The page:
'Sharp' older brains are not the same as younger brains

Nov 13, 2005
Brain

Researchers working with rats have found the first solid evidence that still "sharp" older brains store and encode memories differently than younger brains.

This discovery is reported by a Johns Hopkins team in the issue of Nature Neuroscience released online Nov. 13. Should it prove to apply as well to human brains, it could lead eventually to the development of new preventive treatments and therapies based on what healthy older brains are doing, rather than on the less relevant, younger brain model, according to study co-author Michela Gallagher, chair of the Department of Psychological and Brain Sciences at Johns Hopkins' Zanvyl Krieger School of Arts and Sciences.

"We found that aged rats with preserved cognitive abilities are not biologically equivalent to young rats in some of the basic machinery that neurons use to encode and store information in the brain," said Gallagher, who collaborated with Alfredo Kirkwood and Sun Seek Min of Johns Hopkins' Krieger Mind/Brain Institute and Hey-Kyoung Lee, now of the University of Maryland College Park. Lee was a research associate at the Mind/Brain Institute when the research was done.

The Gallagher-Kirkwood team compared the brains of 6-month-old rats with those of 2-year-old (considered "aged") rodents that had performed in the "young" range on various learning tasks. The aged rats' brains also were compared with those of older rats which showed declines in their abilities to learn new things. The researchers were looking at a key set of nerve cell connections that store information by modifying the strength of chemical communications at their synapses. (Synapses are the tiny gaps between nerve cells, where chemicals released by one cell act upon another.) Synaptic communication is the way brains register and preserve information to form memories.

The team found that while the older rats with compromised cognition had brains that had lost the ability to adjust the force of those synaptic communications, the older rats whose memories remained sharp still had that capacity. Interestingly enough, the successful older rats also relied far less than did younger rats on a synaptic receptor that is linked to a common mechanism for storing memories, the team learned.

"Instead, successful agers relied more than young rats on a different mechanism for bringing about synaptic change," Gallagher said. "This 'switch' could serve the same purpose – storing memories – but through a different neurochemical device."

Source: Johns Hopkins University

Explore further: Physicists create tool to foresee language destruction impact and thus prevent it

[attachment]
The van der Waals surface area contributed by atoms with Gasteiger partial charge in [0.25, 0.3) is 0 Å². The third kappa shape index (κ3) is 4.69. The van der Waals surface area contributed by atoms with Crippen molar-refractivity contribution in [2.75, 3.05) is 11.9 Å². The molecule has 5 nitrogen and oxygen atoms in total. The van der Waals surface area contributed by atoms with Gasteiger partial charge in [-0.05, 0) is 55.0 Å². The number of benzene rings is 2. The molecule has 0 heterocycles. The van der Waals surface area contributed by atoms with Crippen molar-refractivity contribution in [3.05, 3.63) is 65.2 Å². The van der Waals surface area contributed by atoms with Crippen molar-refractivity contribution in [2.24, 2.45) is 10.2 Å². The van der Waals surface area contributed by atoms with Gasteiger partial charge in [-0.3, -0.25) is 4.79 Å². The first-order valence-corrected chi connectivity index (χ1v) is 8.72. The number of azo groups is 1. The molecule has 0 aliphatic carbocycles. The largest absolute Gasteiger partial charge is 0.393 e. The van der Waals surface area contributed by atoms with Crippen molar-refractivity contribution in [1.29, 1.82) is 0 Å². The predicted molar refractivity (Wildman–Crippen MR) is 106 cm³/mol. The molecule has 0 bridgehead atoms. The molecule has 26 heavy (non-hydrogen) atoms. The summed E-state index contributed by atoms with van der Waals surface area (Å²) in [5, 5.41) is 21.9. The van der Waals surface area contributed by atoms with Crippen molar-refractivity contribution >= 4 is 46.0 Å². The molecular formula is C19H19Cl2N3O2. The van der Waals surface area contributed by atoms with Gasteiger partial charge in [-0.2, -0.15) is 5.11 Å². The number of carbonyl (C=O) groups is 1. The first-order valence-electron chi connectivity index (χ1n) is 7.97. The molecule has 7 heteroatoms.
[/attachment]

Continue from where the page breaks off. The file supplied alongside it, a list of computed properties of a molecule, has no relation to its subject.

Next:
add to favorites email to friend print save as pdf

Related Stories

Google eyes Chrome on Windows laptop battery drain

18 minutes ago

Google Chrome on Microsoft Windows has been said to have a problem for some time but this week comes news that Google will give it the attention others think the problem quite deserves. Namely, Google is to ...

Security contest techies say they hacked Tesla Model S

2 hours ago

The good news: Tomorrow's cars are computers on wheels. The bad news: Tomorrow's cars are computers on wheels. Ma Jie, writing in Bloomberg News, reported this week that the Tesla Model S sedan was the target ...

Water problems lead to riots, deaths in South Africa

3 hours ago

Three babies who died from drinking tap water contaminated by sewage have become a tragic symbol of South Africa's struggle to cope with a flood of people into cities designed under apartheid to cater to ...

Recommended for you

Affirmative action elicits bias in pro-equality Caucasians

18 hours ago

New research from Simon Fraser University's Beedie School of Business indicates that bias towards the effects of affirmative action exists in not only people opposed to it, but also in those who strongly endorse equality.

Narcissistic CEOs and financial performance

Jul 24, 2014

Narcissism, considered by some as the "dark side of the executive personality," may actually be a good thing when it comes to certain financial measures, with companies led by narcissistic CEOs outperforming those helmed ...

Election surprises tend to erode trust in government

Jul 24, 2014

When asked who is going to win an election, people tend to predict their own candidate will come out on top. When that doesn't happen, according to a new study from the University of Georgia, these "surprised losers" often ...

User comments : 0